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Tales of the Tattooed: What’s your story?

By | August 10, 2012 - 12:05 pm

Image of a full back tattoo, called "Fire and Ice"

Image of a full back tattoo, called 'Fire and Ice,' 2007 shared under Wikimedia Creative Commons, by Bengt Nyman

Tattooing is permanently marking the skin  with ink.

We can thank a crewman on Captain James Cook’s ship the Endeavour for sharing the word—tattau, to mark—in his log while in Tahiti in 1769.

Cultures around the world have always used it for decoration or identification, and some of the oldest tattoos date back to Egyptian mummies. The Japanese perfected the use of high color. Sailors spread the art to Europe, and in Great Britain in the late-1800s, tattoos were high fashion and widespread among the wealthy. During WWII Holocaust prisoners of war bore tattooed numbers on their arms.

Some sociologists have written that tattooing is deviant, while others argue that something so widespread can no longer be called deviant. A 2007 Harris Poll reported that over 40 percent of Americans ages 25-40 had at least one tattoo, as compared to 3 percent 20 years ago, and about 0.5 percent 50 years ago.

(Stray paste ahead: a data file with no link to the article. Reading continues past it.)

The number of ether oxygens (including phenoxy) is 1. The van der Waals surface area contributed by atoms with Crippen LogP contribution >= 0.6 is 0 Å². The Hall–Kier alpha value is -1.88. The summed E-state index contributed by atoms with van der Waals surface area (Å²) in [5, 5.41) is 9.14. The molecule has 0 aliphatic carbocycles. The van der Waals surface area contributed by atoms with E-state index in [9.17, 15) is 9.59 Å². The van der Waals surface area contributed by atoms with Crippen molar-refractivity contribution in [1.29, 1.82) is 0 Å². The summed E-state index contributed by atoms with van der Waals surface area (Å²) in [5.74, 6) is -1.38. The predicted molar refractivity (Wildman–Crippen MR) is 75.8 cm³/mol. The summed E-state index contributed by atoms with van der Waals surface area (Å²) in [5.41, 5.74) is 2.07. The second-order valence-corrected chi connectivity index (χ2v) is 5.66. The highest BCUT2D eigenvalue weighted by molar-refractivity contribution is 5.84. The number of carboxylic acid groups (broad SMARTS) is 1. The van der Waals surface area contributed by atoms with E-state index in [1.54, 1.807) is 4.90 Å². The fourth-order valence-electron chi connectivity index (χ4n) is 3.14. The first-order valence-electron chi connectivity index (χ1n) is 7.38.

On today’s show, Anchorage tattoo artist James Allen will share the history of local tattooing and his own experiences as a tattoo artist. Lauren Caruso and E.J. David will share the story behind their tattoos. We’d love to hear yours.

LINKS:

GUESTS:

  • James Allen, Anchorage tattoo artist
  • Lauren Caruso, moose biologist
  • E.J. David, psychology professor

PARTICIPATE:

  • Call 550-8433 (Anchorage) or 1-888-353-5752 (statewide) during the live broadcast (2:00 – 3:00pm)
  • Send e-mail to hometown@alaskapublic.org before, during or after the live broadcast (e-mails may be read on air)
  • Post your comment or question below (comments may be read on air)

HOST: Kathleen McCoy

LIVE BROADCAST: Wednesday, August 15, 2012, 2:00 – 3:00 pm (Alaska time)

SUBSCRIBE: Get Hometown, Alaska updates automatically— via e-mail, RSS or podcasts

HOMETOWN ALASKA ARCHIVE


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